Breast lumps are masses that develop in the breast. Although breast lumps are often not cancerous, it is important to know the warning signs of cancer and when to see a doctor.
Breast lumps: Should I worry?
Breast lumps are masses that develop in the breast. There are some women that can feel small lumps in both breasts. If these small lumps are felt throughout both breasts, this is most likely normal breast tissue. Some women experience lumpiness and pain in the breast as they go through their menstrual cycle. These lumps form due to extra fluid in the breast, but they eventually subside.
However, you may feel lumps that are large or hard compared to the rest of the breast. Although most lumps are non-cancerous (also called benign masses), they can be a source of worry and anxiety for most women. While breast lumps occur more commonly among women, some men may also experience this condition.
When should I be concerned with breast lumps?
Most women worry that their breast lumps are a sign of cancer. Among women aged 40 and younger, 80 – 85% of these breast lumps are not cancerous.
It is important to recognize that breast lumps that could potentially be cancerous so that early treatment could be instituted. Some warning signs of breast cancer include:
How can breast lumps be diagnosed?
When you consult a doctor for a breast lump, the doctor will first obtain your medical history and perform a thorough physical examination. The doctor may also request for any of the following tests:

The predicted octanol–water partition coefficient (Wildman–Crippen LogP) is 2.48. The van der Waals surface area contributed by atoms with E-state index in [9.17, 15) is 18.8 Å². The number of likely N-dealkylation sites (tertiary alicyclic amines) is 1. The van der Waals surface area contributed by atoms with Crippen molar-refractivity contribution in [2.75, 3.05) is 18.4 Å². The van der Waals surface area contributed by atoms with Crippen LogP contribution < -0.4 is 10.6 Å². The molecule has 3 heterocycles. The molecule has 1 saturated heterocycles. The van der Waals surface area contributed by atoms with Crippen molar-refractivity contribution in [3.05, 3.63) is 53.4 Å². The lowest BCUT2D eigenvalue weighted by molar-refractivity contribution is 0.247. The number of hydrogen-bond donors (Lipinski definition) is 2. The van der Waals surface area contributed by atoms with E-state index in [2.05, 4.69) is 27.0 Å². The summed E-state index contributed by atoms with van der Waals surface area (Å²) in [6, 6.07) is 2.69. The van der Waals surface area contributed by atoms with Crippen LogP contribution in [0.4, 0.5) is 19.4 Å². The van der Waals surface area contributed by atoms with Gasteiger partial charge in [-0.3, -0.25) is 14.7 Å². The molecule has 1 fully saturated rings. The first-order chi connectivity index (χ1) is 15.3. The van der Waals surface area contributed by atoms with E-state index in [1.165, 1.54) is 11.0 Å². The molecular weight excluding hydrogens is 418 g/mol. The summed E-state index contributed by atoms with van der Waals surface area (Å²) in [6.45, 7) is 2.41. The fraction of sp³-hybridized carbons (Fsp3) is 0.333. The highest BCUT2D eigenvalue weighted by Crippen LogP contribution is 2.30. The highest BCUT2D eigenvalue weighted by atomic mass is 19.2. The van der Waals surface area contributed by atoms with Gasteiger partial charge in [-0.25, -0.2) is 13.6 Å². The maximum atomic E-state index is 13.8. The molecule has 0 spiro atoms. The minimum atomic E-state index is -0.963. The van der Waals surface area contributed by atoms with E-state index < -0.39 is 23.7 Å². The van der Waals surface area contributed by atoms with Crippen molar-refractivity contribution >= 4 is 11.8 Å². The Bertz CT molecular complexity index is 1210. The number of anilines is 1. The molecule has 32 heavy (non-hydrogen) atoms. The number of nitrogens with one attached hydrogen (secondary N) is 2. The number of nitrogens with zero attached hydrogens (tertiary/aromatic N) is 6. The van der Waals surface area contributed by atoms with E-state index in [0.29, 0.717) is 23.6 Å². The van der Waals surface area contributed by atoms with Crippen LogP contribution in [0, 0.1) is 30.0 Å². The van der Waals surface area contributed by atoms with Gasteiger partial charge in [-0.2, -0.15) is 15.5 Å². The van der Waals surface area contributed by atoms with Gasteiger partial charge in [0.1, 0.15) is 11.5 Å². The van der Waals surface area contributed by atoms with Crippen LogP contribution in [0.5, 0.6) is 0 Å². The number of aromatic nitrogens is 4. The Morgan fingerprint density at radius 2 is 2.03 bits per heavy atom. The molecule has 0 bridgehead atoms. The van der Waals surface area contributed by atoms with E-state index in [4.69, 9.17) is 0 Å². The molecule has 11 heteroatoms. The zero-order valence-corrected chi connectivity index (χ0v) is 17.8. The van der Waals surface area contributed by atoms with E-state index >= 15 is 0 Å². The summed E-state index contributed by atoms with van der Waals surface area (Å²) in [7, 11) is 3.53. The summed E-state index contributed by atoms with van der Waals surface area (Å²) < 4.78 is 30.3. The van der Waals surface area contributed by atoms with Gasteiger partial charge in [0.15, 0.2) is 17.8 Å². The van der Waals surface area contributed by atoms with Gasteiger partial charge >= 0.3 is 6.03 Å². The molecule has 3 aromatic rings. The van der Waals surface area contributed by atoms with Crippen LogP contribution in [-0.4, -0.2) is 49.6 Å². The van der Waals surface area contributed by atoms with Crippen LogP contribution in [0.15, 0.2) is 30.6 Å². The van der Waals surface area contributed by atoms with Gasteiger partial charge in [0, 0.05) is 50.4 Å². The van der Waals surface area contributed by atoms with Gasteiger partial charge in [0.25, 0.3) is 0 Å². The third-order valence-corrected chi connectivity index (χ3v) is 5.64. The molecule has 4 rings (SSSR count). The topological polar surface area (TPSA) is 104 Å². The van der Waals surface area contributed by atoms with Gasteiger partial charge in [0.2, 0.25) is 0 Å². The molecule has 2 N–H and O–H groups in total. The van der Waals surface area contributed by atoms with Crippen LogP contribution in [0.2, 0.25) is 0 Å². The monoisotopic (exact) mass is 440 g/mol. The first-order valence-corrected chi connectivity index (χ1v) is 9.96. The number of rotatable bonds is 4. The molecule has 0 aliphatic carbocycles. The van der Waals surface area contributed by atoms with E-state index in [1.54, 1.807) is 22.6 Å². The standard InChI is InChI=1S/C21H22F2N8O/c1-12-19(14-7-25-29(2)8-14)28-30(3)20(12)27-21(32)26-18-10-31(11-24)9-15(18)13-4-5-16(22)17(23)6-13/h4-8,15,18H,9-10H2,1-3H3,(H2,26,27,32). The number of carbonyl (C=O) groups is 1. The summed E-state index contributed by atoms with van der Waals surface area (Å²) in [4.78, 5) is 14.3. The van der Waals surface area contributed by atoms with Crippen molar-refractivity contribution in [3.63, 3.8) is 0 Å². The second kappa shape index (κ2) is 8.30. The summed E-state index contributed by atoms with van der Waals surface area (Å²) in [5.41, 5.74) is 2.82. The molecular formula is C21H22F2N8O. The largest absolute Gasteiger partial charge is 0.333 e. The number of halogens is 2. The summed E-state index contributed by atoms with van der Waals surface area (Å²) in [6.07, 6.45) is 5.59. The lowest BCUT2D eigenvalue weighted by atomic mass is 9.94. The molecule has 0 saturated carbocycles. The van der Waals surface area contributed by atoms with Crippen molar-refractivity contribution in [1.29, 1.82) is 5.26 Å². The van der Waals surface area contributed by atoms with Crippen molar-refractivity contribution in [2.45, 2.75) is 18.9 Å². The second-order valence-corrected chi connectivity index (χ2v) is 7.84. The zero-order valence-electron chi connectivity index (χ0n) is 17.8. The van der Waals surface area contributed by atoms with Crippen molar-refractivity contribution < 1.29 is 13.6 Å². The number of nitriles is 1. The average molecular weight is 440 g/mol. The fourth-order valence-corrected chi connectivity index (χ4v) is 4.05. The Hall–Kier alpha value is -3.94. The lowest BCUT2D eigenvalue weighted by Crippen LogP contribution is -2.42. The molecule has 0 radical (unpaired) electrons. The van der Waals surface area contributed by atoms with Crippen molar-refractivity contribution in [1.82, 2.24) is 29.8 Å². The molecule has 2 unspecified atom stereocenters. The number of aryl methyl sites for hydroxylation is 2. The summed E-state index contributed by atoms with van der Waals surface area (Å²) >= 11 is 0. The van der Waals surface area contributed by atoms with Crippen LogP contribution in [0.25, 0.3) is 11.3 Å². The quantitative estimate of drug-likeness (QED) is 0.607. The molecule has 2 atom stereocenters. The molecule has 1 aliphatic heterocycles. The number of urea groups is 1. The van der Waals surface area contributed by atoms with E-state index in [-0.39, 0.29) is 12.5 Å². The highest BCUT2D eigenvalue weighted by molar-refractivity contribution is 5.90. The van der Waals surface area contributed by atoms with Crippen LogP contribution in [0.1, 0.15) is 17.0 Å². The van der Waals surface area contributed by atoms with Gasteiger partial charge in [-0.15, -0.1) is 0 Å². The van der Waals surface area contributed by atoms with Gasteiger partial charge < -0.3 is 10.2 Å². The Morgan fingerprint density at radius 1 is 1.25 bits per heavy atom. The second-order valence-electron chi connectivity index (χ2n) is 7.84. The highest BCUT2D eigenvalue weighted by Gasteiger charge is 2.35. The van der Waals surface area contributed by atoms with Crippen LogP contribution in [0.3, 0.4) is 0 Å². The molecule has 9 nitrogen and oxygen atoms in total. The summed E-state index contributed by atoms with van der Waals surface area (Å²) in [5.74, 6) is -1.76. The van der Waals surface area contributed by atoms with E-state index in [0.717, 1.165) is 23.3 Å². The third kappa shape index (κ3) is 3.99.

Are there different types of cancerous breast lumps?
Cancerous breast lumps can be classified in many ways. The most common classification is based on the specific cell that is affected in the breast.
Ductal carcinomas are the most common type of breast cancer. These tumors originate from the milk duct.
The second most common type are the lobular carcinomas. These tumors originate from the milk-producing glands (called the lobules) of the breast.
Angiosarcoma is a rare type of breast cancer. This tumor originates from cells that line the blood vessels or lymph vessels of the breast.
Paget’s disease of the nipple is also rare. It originates from the breast ducts, but spreads to the skin of the nipple or the skin surrounding the nipple.
Phyllodes tumors are rare breast tumors that originate from the connective tissue of the breast. Although majority of Phyllodes tumors are benign, 10% are cancerous.
Breast cancers can also be classified based on whether they have spread. In situ breast cancer refers to tumors that have not yet spread into the surrounding breast tissue. Invasive breast cancers are tumors that have already invaded or infiltrated the surrounding breast tissue.
What are the treatment options for cancerous breast lumps?
The treatment options for cancerous breast lumps depends on the type of breast cancer and the extent of spread of the cancer. The available treatment options include:
Can breast lumps recur?
Breast lumps can recur months or years after treatment. If you had breast surgery, you may feel lumps that are caused by scar tissue. However, a recurring lump can also be due to recurrence of breast cancer. Cancerous breast lumps may recur in the original site or in a different area of the breast.
When should I see a doctor?
It is best to consult a doctor if you experience any of the following:
A general surgeon can evaluate your breast lump and give your advice if further tests are needed. For more information or to schedule an appointment, please contact 400-819-6622.
Article reviewed by Dr. Fang Zhang, General Surgeon at ParkwayHealth
Copyright: Health Plus an online health and wellness web resource developed by Parkway Singapore https://www.mountelizabeth.com.sg/healthplus/article/breast-lumps